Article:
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Caritas in Veritate: Civilizing the economy, Part 2

July 10, 2009
Caritas in VeritateIn the third chapter of Caritas in Veritate, which addresses moral considerations of the economy, the Holy Father evaluates the mixed record of globalization. He cautions that “blind opposition would be a mistaken and prejudiced attitude” that would lead to the neglect of “many opportunities for development” (42). Yet, the faithful should keep in mind both the best and worst-case scenarios, neither of which is implausible:
The processes of globalization, suitably understood and directed, open up the unprecedented possibility of large-scale redistribution of wealth on a world-wide scale; if badly directed, however, they can lead to an increase in poverty and inequality, and could even trigger a global crisis. (Paragraph 42)
The Pope makes clear that “labour and technical knowledge are a universal good” (42) that can be exported to the benefit of receiving populations. Still, he cites Paul VI in Populorum Progressio (42) in cautioning that this outsourcing must not be exploitative.
It is not right to export [labour and technical knowledge] merely for the sake of obtaining advantageous conditions, or worse, for purposes of exploitation, without making a real contribution to local society by helping to bring about a robust productive and social system, an essential factor for stable development. (40)
Though potentially beneficial to shareholders, foreign labour forces can “weaken the company's sense of responsibility towards the stakeholders — namely the workers, the suppliers, the consumers, the natural environment and broader society.” (40) He again refers to Paul VI in reaffirming that globalization must help extract people from poverty, rather than perpetuate it to ensure an eager workforce:
For a long time it was thought that poor peoples should remain at a fixed stage of development, and should be content to receive assistance from the philanthropy of developed peoples. Paul VI strongly opposed this mentality in Populorum Progressio. (42)
Of particular interest to Canada, whose economy relies to great extent on the export of goods and natural resources, the Pope warns against protectionist overreactions against globalization:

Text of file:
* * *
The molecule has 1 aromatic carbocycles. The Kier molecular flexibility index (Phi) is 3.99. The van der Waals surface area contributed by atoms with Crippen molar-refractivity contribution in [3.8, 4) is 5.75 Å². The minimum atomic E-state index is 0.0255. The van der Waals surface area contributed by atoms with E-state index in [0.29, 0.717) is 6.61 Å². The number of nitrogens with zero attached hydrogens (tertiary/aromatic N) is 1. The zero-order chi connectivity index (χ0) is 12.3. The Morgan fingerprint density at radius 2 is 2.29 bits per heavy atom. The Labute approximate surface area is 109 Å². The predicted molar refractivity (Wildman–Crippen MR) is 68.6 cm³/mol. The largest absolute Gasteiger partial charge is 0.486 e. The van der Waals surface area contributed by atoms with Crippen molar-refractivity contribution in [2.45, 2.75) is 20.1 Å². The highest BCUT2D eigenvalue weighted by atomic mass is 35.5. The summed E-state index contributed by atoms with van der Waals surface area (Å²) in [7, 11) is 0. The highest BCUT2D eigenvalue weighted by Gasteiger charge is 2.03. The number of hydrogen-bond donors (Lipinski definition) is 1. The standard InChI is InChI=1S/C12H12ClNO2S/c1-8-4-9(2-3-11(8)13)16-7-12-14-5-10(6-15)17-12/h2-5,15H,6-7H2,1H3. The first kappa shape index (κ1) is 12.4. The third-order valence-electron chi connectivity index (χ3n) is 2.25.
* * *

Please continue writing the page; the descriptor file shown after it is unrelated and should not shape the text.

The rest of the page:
The world-wide diffusion of forms of prosperity should not therefore be held up by projects that are self-centred, protectionist or at the service of private interests. (42)
Certain corporate practices have become so prevalent that many view globalization as an inevitable force, rather than a trend subject to human decisions. This deprives us of a sense of responsibility to be able to contemplate and manage globalization:
We should not be its victims, but rather its protagonists, acting in the light of reason, guided by charity and truth. […] If globalization is viewed from a deterministic standpoint, the criteria with which to evaluate and direct it are lost. As a human reality, it is the product of diverse cultural tendencies, which need to be subjected to a process of discernment. (42)
Quoting John Paul II’s 2001 address to the Pontifical Academy of Social Sciences, Pope Benedict judges that, ultimately, globalization is “neither good nor bad," but rather "will be what people make of it” (42). Appropriate to an encyclical that envisages a role for theistic truth in all levels of society, the Holy Father defines just how this ideal globalization should operate:
A sustained commitment is needed so as to promote a person-based and community-oriented cultural process of world-wide integration that is open to transcendence. (42)
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